The road ahead may look wide, but it can be surprisingly narrow, and there are deep ditches on both sides of it. These represent (for example) letting projects go on too long, and the opposite error as well of expecting them to deliver too soon. And they can be letting things get stagnant, as opposed to the other ditch you run into by shaking things up constantly. Or one ditch can be spreading your R&D too thinly, where nothing has the critical mass to every really get done, while the ditch on the other side of the road is putting all your money down on that one big project that’s just sure to work, because everyone involved is so smart and works so hard. Oh yeah, there are all kinds of ways for this stuff not to work. But in the end, if Jay Bradner’s research organization can deliver drugs that are useful enough that people will actually be willing to pay money for them, then he’ll be just fine. Best wishes to him.

21 comments on “Running Novartis”

  1. Peter Kenny says:

    No battle plan could survive contact with a meddlesome Kaiser with a withered arm…

  2. MoBio says:

    I wish him luck–he’s a great scientist.

  3. Anon says:

    As Mike Tyson discovered (and taught): “everyone has a battle plan – until they get punched in the face”

  4. Magrinho says:

    Or as the philosopherTyson said “Everybody has a plan until they get punched in the mouth.”

  5. Magrinho says:

    Beaten to the punch! Great minds think alike.

  6. NIBR Vet says:

    Novartis is not what it was in 2002, and Joe Jimenez is as different as it can get from Dan Vasella…and Joerg Reinhardt is now the Chairman…and he thinks he knows what is best for Novartis R&D….speaking of a lamb in the wolves’ den…Good Luck Dr Bradner, you will need it

  7. Keep Calm and Synthesize On says:

    As Darwin is attributed: ‘It’s not the strongest of the species that survives, nor the most intelligent. It is the one most adaptable to change’.
    Change is inevitable, but Dr. Bradner seems to value the medicinal chemist, which makes this Novartian think positively about the future at NIBR, at least at this moment in time…

  8. MoMo says:

    Dr. Bradner,

    If you are reading this, two words of advice “More Molecules”!

    And where do they come from? More Chemists!

    Good Luck to you and all of Novartis!

  9. Andy II says:

    Don’t get me wrong. I really hope Bradner will make NIBR great place for innovation thru fruitful collaborations among academic/pharma’s and actually will produce valuable drugs.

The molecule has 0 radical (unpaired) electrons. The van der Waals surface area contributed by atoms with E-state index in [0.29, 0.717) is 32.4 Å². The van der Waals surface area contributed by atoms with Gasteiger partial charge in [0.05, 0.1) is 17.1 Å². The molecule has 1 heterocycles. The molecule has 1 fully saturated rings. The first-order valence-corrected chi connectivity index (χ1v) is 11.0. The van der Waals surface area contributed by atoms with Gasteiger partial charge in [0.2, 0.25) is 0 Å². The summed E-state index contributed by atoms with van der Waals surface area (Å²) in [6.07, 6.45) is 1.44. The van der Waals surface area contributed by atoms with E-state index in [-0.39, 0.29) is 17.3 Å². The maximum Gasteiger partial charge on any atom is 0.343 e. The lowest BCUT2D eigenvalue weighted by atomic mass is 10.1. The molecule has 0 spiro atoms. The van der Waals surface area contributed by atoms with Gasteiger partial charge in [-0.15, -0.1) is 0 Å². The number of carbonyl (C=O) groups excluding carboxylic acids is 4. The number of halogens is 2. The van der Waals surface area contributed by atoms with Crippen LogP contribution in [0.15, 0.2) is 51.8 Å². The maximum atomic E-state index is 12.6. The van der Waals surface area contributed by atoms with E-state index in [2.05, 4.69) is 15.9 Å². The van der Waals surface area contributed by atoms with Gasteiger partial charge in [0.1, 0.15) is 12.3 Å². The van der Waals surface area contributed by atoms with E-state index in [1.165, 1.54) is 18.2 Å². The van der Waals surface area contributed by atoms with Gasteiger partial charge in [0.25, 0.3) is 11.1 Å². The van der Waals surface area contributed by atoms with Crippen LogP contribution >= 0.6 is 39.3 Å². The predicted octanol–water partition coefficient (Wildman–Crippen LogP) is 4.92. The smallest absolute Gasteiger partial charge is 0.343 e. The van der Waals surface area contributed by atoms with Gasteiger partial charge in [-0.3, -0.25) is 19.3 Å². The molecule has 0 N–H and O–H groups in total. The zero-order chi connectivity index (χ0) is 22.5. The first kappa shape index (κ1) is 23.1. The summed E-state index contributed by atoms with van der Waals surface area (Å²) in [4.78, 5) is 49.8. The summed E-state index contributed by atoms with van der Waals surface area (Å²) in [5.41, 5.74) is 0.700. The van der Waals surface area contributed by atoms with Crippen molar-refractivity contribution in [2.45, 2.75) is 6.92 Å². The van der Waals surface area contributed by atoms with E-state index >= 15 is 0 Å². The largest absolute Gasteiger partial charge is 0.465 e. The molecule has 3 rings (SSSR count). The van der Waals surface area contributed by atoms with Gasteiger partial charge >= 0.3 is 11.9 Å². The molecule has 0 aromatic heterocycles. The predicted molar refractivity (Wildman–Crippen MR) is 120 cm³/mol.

I was wondering why these respectable pharma companies choose Head of R&D/Innovation from academic people. As you recall, Merck picked Peter Kim from MIT, Sanofi chose former National Institutes of Health (NIH) Director Elias Zerhouni (who went NIH from Johns Hopkins Med School), Roche recruited Sanford-Burnham CEO John Reed to Head Pharma Research, and could be others. As many pointed out, if they wanted to make impacts, they would have to make some changes in the organization. And, what is the probability of success for these “changes”? If they wanted to stay the course which are already on-going as they intended to not make too much changes (aka destructions/conflict), how would they be evaluated? That is a difficult transition, not scientifically but something else. Hope he will make a right decision: what to keep what needs to be changed.

    1. MoBio says:

      As this has happened with many companies I can only surmise that they all have been getting advice from the same consulting firm. It’s an interesting experiment they are all doing–I hope they succeed but fear that this will not result in the salvation they are looking for.

  10. steve says:

    So my take on the reason why they hire academics is because they recognize that academia is where the innovation is. The problem is that large pharma has forgotten that the reason innovation flourishes in academia is because of academic freedom. You can’t micromanage innovation. Having an academic at the head and a bunch of MBA’s in the middle still won’t allow the scientists at the bottom to innovate.

  11. Experienced chemist says:

    It it thrilled for nibr to get such a tremendous leader. I don’t have first in hand information for Jay. I don’t have direct contact with him either. What I know is about the same as you know. Jay is a super star in oncology research. He is using multiple pronged and systemic strategy to discover, develop and manufacture novel cancer medicines. He has achieved a lot at such early age. His potential is unlimited. It is natural for him to rein in such a well established organization. With the resources and talents in nibr, he can unleash his ability. When he comes to aboard, his hands might be tied because the board members are always watching him from the top. He wouldn’t do whatever he wants. He does have lots of freedom to operate . It is not about his personal ideas anymore. It